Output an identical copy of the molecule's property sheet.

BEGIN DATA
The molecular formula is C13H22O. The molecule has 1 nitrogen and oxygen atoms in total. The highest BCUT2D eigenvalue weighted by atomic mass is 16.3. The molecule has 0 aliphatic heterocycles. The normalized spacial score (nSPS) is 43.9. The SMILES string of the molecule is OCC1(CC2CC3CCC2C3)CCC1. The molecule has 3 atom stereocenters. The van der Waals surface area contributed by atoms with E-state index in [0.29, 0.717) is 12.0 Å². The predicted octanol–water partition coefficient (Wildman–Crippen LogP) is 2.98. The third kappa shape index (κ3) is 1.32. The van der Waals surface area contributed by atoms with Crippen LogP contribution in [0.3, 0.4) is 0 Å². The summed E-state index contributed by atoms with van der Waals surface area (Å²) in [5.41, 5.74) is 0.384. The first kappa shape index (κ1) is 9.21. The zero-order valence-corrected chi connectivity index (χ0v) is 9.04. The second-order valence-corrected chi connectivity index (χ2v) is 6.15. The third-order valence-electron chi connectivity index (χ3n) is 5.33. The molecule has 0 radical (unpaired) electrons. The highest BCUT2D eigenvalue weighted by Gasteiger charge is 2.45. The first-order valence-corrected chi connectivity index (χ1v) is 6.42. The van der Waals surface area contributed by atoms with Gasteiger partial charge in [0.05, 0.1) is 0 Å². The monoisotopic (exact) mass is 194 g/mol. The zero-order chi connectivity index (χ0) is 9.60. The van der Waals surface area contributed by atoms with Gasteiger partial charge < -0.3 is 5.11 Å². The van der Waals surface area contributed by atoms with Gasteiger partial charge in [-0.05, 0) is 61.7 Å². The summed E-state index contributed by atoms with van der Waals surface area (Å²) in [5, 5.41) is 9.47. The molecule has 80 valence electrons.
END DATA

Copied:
The molecular formula is C13H22O. The molecule has 1 nitrogen and oxygen atoms in total. The highest BCUT2D eigenvalue weighted by atomic mass is 16.3. The molecule has 0 aliphatic heterocycles. The normalized spacial score (nSPS) is 43.9. The SMILES string of the molecule is OCC1(CC2CC3CCC2C3)CCC1. The molecule has 3 atom stereocenters. The van der Waals surface area contributed by atoms with E-state index in [0.29, 0.717) is 12.0 Å². The predicted octanol–water partition coefficient (Wildman–Crippen LogP) is 2.98. The third kappa shape index (κ3) is 1.32. The van der Waals surface area contributed by atoms with Crippen LogP contribution in [0.3, 0.4) is 0 Å². The summed E-state index contributed by atoms with van der Waals surface area (Å²) in [5.41, 5.74) is 0.384. The first kappa shape index (κ1) is 9.21. The zero-order valence-corrected chi connectivity index (χ0v) is 9.04. The second-order valence-corrected chi connectivity index (χ2v) is 6.15. The third-order valence-electron chi connectivity index (χ3n) is 5.33. The molecule has 0 radical (unpaired) electrons. The highest BCUT2D eigenvalue weighted by Gasteiger charge is 2.45. The first-order valence-corrected chi connectivity index (χ1v) is 6.42. The van der Waals surface area contributed by atoms with Gasteiger partial charge in [0.05, 0.1) is 0 Å². The monoisotopic (exact) mass is 194 g/mol. The zero-order chi connectivity index (χ0) is 9.60. The van der Waals surface area contributed by atoms with Gasteiger partial charge < -0.3 is 5.11 Å². The van der Waals surface area contributed by atoms with Gasteiger partial charge in [-0.05, 0) is 61.7 Å². The summed E-state index contributed by atoms with van der Waals surface area (Å²) in [5, 5.41) is 9.47. The molecule has 80 valence electrons.